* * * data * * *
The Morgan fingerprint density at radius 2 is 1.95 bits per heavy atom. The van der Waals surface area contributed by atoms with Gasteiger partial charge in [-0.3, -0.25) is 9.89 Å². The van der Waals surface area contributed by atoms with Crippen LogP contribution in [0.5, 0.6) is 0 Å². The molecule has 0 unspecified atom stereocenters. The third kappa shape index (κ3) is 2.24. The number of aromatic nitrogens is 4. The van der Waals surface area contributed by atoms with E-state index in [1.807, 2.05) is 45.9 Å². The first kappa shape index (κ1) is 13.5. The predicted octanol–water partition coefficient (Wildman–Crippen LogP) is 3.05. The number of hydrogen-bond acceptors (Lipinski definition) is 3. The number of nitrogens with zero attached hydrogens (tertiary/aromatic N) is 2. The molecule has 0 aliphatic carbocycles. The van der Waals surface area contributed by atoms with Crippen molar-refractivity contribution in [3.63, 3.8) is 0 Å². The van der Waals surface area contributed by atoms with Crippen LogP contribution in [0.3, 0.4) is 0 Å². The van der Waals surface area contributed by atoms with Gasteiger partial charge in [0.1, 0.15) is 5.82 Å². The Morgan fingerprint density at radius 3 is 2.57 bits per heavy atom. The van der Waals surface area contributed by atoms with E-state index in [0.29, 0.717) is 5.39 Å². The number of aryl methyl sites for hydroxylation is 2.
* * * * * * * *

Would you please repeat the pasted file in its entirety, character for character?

The Morgan fingerprint density at radius 2 is 1.95 bits per heavy atom. The van der Waals surface area contributed by atoms with Gasteiger partial charge in [-0.3, -0.25) is 9.89 Å². The van der Waals surface area contributed by atoms with Crippen LogP contribution in [0.5, 0.6) is 0 Å². The molecule has 0 unspecified atom stereocenters. The third kappa shape index (κ3) is 2.24. The number of aromatic nitrogens is 4. The van der Waals surface area contributed by atoms with E-state index in [1.807, 2.05) is 45.9 Å². The first kappa shape index (κ1) is 13.5. The predicted octanol–water partition coefficient (Wildman–Crippen LogP) is 3.05. The number of hydrogen-bond acceptors (Lipinski definition) is 3. The number of nitrogens with zero attached hydrogens (tertiary/aromatic N) is 2. The molecule has 0 aliphatic carbocycles. The van der Waals surface area contributed by atoms with Crippen molar-refractivity contribution in [3.63, 3.8) is 0 Å². The van der Waals surface area contributed by atoms with Crippen LogP contribution in [0.3, 0.4) is 0 Å². The van der Waals surface area contributed by atoms with Gasteiger partial charge in [0.1, 0.15) is 5.82 Å². The Morgan fingerprint density at radius 3 is 2.57 bits per heavy atom. The van der Waals surface area contributed by atoms with E-state index in [0.29, 0.717) is 5.39 Å². The number of aryl methyl sites for hydroxylation is 2.